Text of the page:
I’m a big fan of David Burns who is a certified master beekeeper and runs Long Lane Honeybee Farms and the nice online store www.honeybeesonline.com. He also has a really good YouTube channel where he posts all kinds of beekeeping videos, one of which struck me as odd. In this video post, he suggest roughing up the inside of your boxes to mimic┬áthe texture the bees would normally find in the wild inside trees and other potential places they may call home. The idea is that they will cover the inside walls more vigorously with propolis which helps act as an extension of their immune system. Clearly science and beekeeping have come a long way on the subject of propolis and there does appear to be some good science around the subject and it’s not like it will hurt anything. Since I have the two new hive boxes built and ready for spring, I figured I’d experiment and rough up the insides of one and see what the differences would be between the two with one roughed up and the other not. I’ll come back and update this post with my findings in a few months.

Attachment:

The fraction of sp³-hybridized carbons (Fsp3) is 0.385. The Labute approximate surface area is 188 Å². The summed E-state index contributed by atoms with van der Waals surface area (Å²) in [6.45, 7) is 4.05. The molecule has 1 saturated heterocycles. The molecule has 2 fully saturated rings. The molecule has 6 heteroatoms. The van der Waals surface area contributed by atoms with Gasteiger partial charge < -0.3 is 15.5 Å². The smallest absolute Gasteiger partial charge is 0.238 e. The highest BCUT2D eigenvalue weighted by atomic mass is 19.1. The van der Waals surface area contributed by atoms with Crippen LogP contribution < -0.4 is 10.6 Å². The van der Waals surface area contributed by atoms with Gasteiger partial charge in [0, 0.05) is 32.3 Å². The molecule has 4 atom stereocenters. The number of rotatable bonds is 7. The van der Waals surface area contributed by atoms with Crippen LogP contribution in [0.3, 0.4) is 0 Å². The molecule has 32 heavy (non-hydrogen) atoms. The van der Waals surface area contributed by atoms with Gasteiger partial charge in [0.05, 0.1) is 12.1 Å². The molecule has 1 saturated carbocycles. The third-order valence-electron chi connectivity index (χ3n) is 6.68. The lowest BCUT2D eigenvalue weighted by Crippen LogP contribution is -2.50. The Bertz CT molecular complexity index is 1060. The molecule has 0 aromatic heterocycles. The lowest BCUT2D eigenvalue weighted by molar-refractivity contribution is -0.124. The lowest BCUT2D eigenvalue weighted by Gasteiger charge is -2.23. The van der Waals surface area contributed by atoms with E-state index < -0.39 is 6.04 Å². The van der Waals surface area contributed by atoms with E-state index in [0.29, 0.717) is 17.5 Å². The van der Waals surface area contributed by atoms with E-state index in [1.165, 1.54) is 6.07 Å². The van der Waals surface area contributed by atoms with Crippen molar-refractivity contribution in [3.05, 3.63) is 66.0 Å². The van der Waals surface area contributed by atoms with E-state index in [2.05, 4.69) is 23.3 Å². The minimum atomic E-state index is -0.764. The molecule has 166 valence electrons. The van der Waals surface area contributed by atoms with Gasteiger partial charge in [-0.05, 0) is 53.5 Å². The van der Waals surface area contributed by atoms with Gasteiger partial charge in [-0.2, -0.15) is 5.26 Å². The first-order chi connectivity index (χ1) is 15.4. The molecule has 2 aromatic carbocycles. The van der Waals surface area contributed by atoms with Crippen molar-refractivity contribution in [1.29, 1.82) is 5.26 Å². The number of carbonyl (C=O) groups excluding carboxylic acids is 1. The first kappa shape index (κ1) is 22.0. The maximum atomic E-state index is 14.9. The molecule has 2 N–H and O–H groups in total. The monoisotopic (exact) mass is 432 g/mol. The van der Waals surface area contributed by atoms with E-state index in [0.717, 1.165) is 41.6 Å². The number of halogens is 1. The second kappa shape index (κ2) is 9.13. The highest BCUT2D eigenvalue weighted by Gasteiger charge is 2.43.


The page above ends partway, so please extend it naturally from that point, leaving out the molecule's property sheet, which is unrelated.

Below I’ve got some before and after shots of the inside walls of one of the supers I’ve roughed up. David Burns says he as some sort of proprietary tool which he uses for the purpose of roughing up the interior walls of the boxes, unlike David, I’ll share my super secret tool, it’s a 5″ hole saw from lowes, but honestly, you should just use whatever tools you have laying around.

Inside wall before getting roughed up.

Inside wall before getting roughed up.

Inside wall after being roughed up with a hole saw.

Inside wall after being roughed up with a hole saw.

My "open source" non-proprietary hive roughing up tool. I'm looking at you David Burns.

My “open source” non-proprietary hive roughing up tool. I’m looking at you David Burns.